6: Castro's Spies: The thrilling story of an elite group of Cuban spies sent undercover to the US in the 1990s. From their recruitment, training and eventual capture on US soil; this film peers into a secret world of false identities, love affairs and betrayal. Using never seen before footage from the Cuban Film Institute's archive and first-hand testimony from the people at the heart of this story, Castro's Spies gives a rare glimpse into the shadowy world of a spy - where the stakes are life and death.

 

7: Batoor/Do Nothing and Do It Well:

Batoor: A Refugee Journey Batoor: A Refugee Journey : Afghani photojournalist Barat Ali Batoor won a Walkley Award for the images he captured on his own refugee boat journey. One of Afghanistan's leading photographers, Batoor first won international acclaim in 2011 for his powerful photo essay exposing one of his country's darkest secrets - the scandalous and brutal trade in young 'dancing boys' used for entertainment and prostitution. But his work made him a target of the Taliban and the powerful warlords who control the evil trade. Forced to flee, he took refuge in the Pakistani city of Quetta. But with the targeted killings of Batoor's own Hazara community on the rise in the city, he again became a target of assassins. With imminent death threats against him, Batoor was forced to flee along an asylum seeker route taken by thousands before him. He embarked on an epic journey that saw him traverse three continents, be people smuggled over multiple borders, survive a shipwreck in the open seas, become lost in the jungles of Indonesia, escape from imprisonment and spend months living undercover as an illegal immigrant. Remarkably, Batoor recorded his entire journey, creating a compelling record of his own journey and the lives of asylum seekers in a perilous world of cross border trafficking and risky sea voyages. Finally granted refugee status in Australia, the 37-year-old has retraced his 13-months journey creating a powerful account of his odyssey and turning his film footage and Walkley-winning images into a stunning 90-minute film.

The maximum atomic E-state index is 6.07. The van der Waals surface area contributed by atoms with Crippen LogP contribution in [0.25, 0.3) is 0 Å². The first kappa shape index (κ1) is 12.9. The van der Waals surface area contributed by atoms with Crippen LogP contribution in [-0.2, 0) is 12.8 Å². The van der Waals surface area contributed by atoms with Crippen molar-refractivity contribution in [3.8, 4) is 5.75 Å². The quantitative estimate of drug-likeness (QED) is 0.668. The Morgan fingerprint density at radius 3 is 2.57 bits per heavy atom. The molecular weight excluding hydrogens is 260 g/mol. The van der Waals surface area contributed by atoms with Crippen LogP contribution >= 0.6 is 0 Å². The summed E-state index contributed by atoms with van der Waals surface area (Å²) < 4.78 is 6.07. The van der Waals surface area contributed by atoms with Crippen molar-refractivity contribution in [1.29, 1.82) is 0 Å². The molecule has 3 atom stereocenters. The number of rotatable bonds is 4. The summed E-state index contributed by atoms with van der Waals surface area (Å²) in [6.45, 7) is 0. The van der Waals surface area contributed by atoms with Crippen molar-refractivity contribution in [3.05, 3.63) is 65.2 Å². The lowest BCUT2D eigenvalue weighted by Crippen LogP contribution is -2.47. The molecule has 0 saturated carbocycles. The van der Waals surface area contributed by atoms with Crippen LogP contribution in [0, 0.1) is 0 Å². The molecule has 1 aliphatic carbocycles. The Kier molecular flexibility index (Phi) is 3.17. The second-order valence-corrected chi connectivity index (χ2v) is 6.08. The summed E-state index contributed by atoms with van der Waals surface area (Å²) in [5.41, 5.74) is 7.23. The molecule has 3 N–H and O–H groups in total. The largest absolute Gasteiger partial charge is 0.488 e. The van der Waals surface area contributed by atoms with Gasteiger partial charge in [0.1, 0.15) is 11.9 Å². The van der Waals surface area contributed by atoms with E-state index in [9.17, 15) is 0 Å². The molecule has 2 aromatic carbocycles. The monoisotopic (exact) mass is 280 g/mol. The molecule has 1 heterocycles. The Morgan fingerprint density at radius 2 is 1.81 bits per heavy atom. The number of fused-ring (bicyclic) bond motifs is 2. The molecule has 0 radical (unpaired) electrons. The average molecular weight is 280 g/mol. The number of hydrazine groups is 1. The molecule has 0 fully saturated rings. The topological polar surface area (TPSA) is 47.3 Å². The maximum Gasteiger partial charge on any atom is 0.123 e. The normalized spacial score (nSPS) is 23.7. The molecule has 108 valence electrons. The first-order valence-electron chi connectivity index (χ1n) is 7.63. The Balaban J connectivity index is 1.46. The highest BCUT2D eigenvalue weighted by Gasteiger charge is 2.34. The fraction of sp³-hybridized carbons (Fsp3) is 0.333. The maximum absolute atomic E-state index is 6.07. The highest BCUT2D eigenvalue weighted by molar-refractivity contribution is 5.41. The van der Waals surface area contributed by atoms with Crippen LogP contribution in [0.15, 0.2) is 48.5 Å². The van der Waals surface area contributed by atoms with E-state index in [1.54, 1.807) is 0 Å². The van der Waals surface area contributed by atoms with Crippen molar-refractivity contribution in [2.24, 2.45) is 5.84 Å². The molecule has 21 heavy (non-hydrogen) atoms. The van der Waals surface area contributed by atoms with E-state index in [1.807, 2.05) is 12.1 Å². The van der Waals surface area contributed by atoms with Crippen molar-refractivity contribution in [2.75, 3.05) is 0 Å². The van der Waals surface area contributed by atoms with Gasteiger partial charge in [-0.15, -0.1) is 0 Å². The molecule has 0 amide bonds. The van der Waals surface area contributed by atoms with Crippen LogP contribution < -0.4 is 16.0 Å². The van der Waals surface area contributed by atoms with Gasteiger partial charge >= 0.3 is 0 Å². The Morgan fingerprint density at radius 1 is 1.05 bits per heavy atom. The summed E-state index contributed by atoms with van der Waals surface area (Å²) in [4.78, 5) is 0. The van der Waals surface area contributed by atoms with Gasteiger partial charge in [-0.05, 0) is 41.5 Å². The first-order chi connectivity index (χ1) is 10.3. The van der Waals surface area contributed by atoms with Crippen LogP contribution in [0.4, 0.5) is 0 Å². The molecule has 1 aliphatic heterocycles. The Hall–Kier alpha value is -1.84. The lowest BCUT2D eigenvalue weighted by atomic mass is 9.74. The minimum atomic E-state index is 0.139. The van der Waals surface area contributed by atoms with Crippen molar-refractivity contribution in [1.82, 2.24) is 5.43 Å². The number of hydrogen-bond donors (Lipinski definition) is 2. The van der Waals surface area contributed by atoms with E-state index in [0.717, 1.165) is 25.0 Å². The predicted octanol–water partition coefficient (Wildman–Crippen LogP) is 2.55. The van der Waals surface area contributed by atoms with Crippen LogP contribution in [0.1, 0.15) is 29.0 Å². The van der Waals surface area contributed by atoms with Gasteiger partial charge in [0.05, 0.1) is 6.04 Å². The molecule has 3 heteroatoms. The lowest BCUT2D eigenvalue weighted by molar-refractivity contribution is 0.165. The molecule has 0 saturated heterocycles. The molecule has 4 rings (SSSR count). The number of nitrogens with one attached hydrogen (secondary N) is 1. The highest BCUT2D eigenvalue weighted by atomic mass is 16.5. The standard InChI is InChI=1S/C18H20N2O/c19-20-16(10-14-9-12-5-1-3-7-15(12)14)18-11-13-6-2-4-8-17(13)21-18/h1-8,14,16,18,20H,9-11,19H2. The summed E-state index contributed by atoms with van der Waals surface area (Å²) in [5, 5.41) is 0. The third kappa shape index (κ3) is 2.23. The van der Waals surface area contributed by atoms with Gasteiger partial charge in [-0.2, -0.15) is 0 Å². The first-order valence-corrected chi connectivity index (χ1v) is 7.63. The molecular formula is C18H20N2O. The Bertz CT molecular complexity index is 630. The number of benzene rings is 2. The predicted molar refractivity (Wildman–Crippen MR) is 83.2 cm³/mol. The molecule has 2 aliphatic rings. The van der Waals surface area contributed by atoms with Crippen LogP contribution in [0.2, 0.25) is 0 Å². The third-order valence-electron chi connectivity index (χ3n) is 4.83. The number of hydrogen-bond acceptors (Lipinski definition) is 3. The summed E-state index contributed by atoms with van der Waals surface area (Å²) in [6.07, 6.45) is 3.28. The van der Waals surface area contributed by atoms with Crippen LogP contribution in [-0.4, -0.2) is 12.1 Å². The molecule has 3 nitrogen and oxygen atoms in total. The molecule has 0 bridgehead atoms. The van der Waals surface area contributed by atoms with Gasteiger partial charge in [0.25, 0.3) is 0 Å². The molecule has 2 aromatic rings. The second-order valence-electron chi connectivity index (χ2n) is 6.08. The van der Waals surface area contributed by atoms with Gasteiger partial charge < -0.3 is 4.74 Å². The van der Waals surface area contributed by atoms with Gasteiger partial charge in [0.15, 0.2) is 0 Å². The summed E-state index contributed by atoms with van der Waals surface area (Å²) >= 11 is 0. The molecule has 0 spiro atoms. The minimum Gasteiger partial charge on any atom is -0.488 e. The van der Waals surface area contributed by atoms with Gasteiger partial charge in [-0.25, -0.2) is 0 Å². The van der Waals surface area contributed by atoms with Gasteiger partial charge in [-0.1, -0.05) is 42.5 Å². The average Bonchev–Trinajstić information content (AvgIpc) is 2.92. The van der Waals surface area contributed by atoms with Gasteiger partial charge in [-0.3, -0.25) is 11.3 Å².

Do Nothing and Do it Well: The true story of Melbourne's radical Chinese cabinetmakers whose militant union defied racial stereotypes and struck fear into the White Australian establishment.

 

8: Wanting to Fly / Mental as Everything / Beyond the Burning

Wanting To Fly: We follow Neil through his journey of human suspension. In addition, we delve into the suspension community in Melbourne, Australia to learn more about what leads people to suspend. Mental As Everything Damon Smith has estimated that he has spent around 50 thousand hours of his life, so far, participating in absurd ritualistic behaviors associated with his obsessive Compulsive Disorder. With the help of his anxious friend, Adam, these two, Australian musicians, share, with original music, preposterous humor, and outlandish animations, the intricate and debilitating nature of what it is like to live and talk about mental illness in a world where it's ok to talk about a broken arm but not ok to talk about a broken mind.

Beyond the Burning: Voices from the East Gippsland fires